What is Title IX?
Title IX is a federal law that prohibits sex-based discrimination in education. This encompasses a broad scope of functions, and we thought it would be helpful to provide a brief summary Title IX’s laws and regulations, in order for Berea College students, faculty, and staff to be aware of their rights under this amendment.
- Title IX protects ALL people regardless of their sex.
- Schools must have a Title IX Coordinator and their contact information must be publicly accessible on the school’s website. Berea College’s Title IX coordinator, Joslyn Glover’s contact information can be found here.
- Schools are required to protect pregnant and parenting students against discrimination. For example:
- Schools are required to excuse absences related to pregnancy as long as it is deemed medically necessary by a physician.
- Schools must allow pregnant and parenting students to participate in the programs and activities of their choice, and should not require a doctor’s note to participate unless it is required for other medical conditions or disabilities
- Schools must have an established procedure for handling complaints of sex discrimination, sexual harassment, and sexual violence. If you would like to learn more, Berea College’s Sexual Misconduct Policy can be found here and our procedures can be found here.
- Schools must take immediate action to ensure a victim can continue their education free of ongoing sex discrimination, sexual harassment, and sexual violence. There are a number of different ways a college can assist a victim, even BEFORE a formal complaint, investigation, and hearing has taken place. Here are a few examples:
- Issue a “No Contact Order.” This is a directive that forbids the accused to contact the victim in any way including: phone calls, texts, emails, and Facebook messaging.) This is enforced by Public Safety.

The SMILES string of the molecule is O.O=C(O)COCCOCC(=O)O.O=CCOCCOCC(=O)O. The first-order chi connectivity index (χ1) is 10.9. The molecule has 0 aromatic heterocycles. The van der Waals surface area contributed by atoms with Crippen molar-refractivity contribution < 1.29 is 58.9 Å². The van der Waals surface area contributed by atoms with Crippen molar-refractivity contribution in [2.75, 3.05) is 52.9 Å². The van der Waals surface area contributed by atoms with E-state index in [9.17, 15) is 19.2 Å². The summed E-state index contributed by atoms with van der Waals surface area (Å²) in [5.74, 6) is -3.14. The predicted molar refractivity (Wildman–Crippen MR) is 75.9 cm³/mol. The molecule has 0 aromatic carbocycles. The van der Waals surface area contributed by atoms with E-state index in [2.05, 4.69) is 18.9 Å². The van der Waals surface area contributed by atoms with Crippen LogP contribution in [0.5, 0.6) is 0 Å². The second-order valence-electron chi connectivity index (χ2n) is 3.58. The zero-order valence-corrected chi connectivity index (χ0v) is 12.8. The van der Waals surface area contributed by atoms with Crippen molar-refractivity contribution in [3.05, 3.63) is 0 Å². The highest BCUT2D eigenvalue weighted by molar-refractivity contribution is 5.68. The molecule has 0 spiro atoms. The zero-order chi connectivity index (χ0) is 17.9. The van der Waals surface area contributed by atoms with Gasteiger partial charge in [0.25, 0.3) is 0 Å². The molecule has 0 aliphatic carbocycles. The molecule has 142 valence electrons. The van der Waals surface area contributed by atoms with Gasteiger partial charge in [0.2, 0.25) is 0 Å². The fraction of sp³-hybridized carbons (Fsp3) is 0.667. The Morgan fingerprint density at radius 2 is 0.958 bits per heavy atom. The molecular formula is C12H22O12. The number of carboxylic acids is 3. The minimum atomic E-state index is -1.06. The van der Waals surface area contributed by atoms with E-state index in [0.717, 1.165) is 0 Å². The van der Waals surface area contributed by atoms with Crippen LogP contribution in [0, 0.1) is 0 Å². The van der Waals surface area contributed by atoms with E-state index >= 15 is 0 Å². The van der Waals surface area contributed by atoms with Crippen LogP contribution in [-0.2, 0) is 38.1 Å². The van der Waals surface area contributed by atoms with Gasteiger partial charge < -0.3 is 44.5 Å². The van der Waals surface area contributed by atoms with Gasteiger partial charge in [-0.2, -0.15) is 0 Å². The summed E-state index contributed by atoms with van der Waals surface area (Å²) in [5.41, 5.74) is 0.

- Make appropriate accommodations to ensure the victim’s safety. Such accommodations might include: housing changes, or schedule adjustments for work, class, and extracurricular activities.
- Schools may not retaliate against anyone filing a complaint and must keep the victim safe from other retaliatory behavior. This means that if a victim comes to the school with a complaint, the school cannot discredit or discriminate against the victim for their complaint. Any retaliation can and should be reported in a formal complaint to the U.S. Department of Education.
- In cases of sexual violence, a school is prohibited from resolving the complaint through mediation between the accused and complainant-victim. Schools are also discouraged from allowing the accused to question the complainant during a hearing. If your school allows this, consider getting an attorney or other legal advocate to help you through the process and file a complaint to the U.S. Department of Education.
- If you need counseling, campus housing changes, or other remedies in order to continue your education, your school is obligated to provide these at no cost to you.
- Remember if your school fails to comply by these rules you can always file a formal Title IX complaint with the U.S. Department of Education to enforce your rights to education under Title IX.